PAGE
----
Papillomaviruses can infect different organs. The group includes more than 70 different species, which differ in DNA and are designated by different numbers.
The human papillomavirus (HPV) is spread primarily through sexual contact, but the infection can actually be transmitted through contact with mucous membranes or infected skin. Vertical transmission from mother to child at birth is not uncommon.
The appearance of the virus depends on its type.
- Warts, for example, arise as a result of infection with HPV 1,2,3, and 4. These are formations that grow on its surface, sometimes mistaken for moles. Warts, on the other hand, are skin-colored and have a rather bumpy and uneven surface. They are not considered potentially dangerous. Rather, they may create inconveniences due to the location where they are located, or because of the aesthetic defect, they carry.
- Warts result from contact of the mucous membrane and skin of the genital organs with HPV 6 or 11. These growths usually appear on the glans penis and foreskin (the skin around the head) in men and on the labia in women. . They can also affect the area around the anus and also form in the mouth, urethra, bladder, vagina, and cervix.
These are small protruding formations, the external shape of which may differ slightly in individual individuals. In some cases, warts are clearly visible, raised, in others – microscopic and barely noticeable. You can recognize them by atypical irregularities, and roughness on the skin when touched.
- With bowenoid papulosis, there are multiple warty formations on the skin, mainly on the genitals: the labia in women and the head of the penis in men. The disease is considered an intermediate stage between genital warts and Bowen’s disease. Flat plaques are observed on the surface of the skin. They can be of different colors: white, pink, or yellowish. It is caused by HPV 16, 18, 31 and 33 and can degenerate into skin cancer, in 2.6% of cases it is associated with malignant tumor (malignant) growth.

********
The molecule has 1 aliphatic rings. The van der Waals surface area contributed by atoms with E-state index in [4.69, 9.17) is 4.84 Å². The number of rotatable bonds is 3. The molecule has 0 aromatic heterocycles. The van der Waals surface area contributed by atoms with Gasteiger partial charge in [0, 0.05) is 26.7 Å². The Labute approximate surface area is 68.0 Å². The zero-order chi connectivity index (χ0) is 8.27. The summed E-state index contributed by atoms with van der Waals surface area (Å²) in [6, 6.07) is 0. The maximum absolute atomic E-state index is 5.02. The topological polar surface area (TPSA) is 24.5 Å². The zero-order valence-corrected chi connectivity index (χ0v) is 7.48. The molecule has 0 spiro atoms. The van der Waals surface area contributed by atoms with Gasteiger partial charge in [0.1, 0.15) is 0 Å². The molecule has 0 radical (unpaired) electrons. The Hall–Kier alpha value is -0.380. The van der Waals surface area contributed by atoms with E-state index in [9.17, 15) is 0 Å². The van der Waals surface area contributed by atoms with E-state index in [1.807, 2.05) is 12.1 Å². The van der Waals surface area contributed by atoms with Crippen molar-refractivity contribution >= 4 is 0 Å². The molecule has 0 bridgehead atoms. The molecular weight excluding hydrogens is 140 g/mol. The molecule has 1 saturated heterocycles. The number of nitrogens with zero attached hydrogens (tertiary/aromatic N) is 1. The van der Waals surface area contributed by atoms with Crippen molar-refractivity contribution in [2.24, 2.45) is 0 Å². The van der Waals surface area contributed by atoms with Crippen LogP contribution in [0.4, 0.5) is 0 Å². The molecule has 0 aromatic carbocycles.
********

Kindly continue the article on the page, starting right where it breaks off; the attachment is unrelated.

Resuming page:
- Infection with HPV 16, 18, 31, 33, 35, and 45 can also cause Bowen’s disease, which develops in men. A wet coating appears on the skin of the penis. Its edges are clearly defined, and the surface is similar to velvet. The obvious sign is its color – red. It can grow long after its appearance. Also with the potential to become malignant.
- HPV types 16 and 18 are especially dangerous for women, they cause tumor changes in the epithelium of the cervix. The disease has 3 stages, the third is defined as the initial stage of cervical cancer. Malignant cervical cancer can also be caused by HPV types 31, 33, 35 and 39. The most insidious thing about these infections is that they are asymptomatic in women until the last stage, when the effectiveness of treatment is relatively small.